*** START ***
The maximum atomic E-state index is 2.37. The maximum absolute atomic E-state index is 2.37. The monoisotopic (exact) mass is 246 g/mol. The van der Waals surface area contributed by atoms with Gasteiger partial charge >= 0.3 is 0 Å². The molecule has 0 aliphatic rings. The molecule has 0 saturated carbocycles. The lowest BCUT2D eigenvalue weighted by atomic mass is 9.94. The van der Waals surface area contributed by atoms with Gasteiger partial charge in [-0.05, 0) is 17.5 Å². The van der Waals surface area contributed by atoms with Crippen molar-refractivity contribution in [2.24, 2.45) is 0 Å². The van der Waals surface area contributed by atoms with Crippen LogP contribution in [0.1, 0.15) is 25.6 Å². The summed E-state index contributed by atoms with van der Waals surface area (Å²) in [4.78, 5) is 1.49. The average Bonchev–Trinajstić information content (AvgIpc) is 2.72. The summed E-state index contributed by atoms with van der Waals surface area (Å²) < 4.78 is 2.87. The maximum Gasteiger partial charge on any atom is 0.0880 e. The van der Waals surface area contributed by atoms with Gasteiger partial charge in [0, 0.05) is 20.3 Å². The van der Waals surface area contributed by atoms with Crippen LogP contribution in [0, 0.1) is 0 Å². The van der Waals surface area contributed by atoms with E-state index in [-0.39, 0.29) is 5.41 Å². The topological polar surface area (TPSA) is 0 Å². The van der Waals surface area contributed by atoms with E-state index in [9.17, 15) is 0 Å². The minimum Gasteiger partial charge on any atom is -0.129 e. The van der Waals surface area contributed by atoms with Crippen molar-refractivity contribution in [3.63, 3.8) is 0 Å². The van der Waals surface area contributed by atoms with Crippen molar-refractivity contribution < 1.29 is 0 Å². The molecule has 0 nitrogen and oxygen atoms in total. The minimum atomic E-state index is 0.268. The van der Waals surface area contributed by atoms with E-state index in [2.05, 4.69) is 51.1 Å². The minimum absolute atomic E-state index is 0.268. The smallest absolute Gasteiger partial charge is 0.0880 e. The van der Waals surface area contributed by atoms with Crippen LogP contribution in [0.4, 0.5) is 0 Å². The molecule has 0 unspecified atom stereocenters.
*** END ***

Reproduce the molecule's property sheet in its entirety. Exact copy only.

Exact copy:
The maximum atomic E-state index is 2.37. The maximum absolute atomic E-state index is 2.37. The monoisotopic (exact) mass is 246 g/mol. The van der Waals surface area contributed by atoms with Gasteiger partial charge >= 0.3 is 0 Å². The molecule has 0 aliphatic rings. The molecule has 0 saturated carbocycles. The lowest BCUT2D eigenvalue weighted by atomic mass is 9.94. The van der Waals surface area contributed by atoms with Gasteiger partial charge in [-0.05, 0) is 17.5 Å². The van der Waals surface area contributed by atoms with Crippen molar-refractivity contribution in [2.24, 2.45) is 0 Å². The van der Waals surface area contributed by atoms with Crippen LogP contribution in [0.1, 0.15) is 25.6 Å². The summed E-state index contributed by atoms with van der Waals surface area (Å²) in [4.78, 5) is 1.49. The average Bonchev–Trinajstić information content (AvgIpc) is 2.72. The summed E-state index contributed by atoms with van der Waals surface area (Å²) < 4.78 is 2.87. The maximum Gasteiger partial charge on any atom is 0.0880 e. The van der Waals surface area contributed by atoms with Gasteiger partial charge in [0, 0.05) is 20.3 Å². The van der Waals surface area contributed by atoms with Crippen LogP contribution in [0, 0.1) is 0 Å². The van der Waals surface area contributed by atoms with E-state index in [-0.39, 0.29) is 5.41 Å². The topological polar surface area (TPSA) is 0 Å². The van der Waals surface area contributed by atoms with E-state index in [9.17, 15) is 0 Å². The minimum Gasteiger partial charge on any atom is -0.129 e. The van der Waals surface area contributed by atoms with Crippen molar-refractivity contribution in [3.63, 3.8) is 0 Å². The van der Waals surface area contributed by atoms with Crippen molar-refractivity contribution < 1.29 is 0 Å². The molecule has 0 nitrogen and oxygen atoms in total. The minimum atomic E-state index is 0.268. The van der Waals surface area contributed by atoms with E-state index in [2.05, 4.69) is 51.1 Å². The minimum absolute atomic E-state index is 0.268. The smallest absolute Gasteiger partial charge is 0.0880 e. The van der Waals surface area contributed by atoms with Crippen LogP contribution in [0.4, 0.5) is 0 Å². The molecule has 0 unspecified atom stereocenters.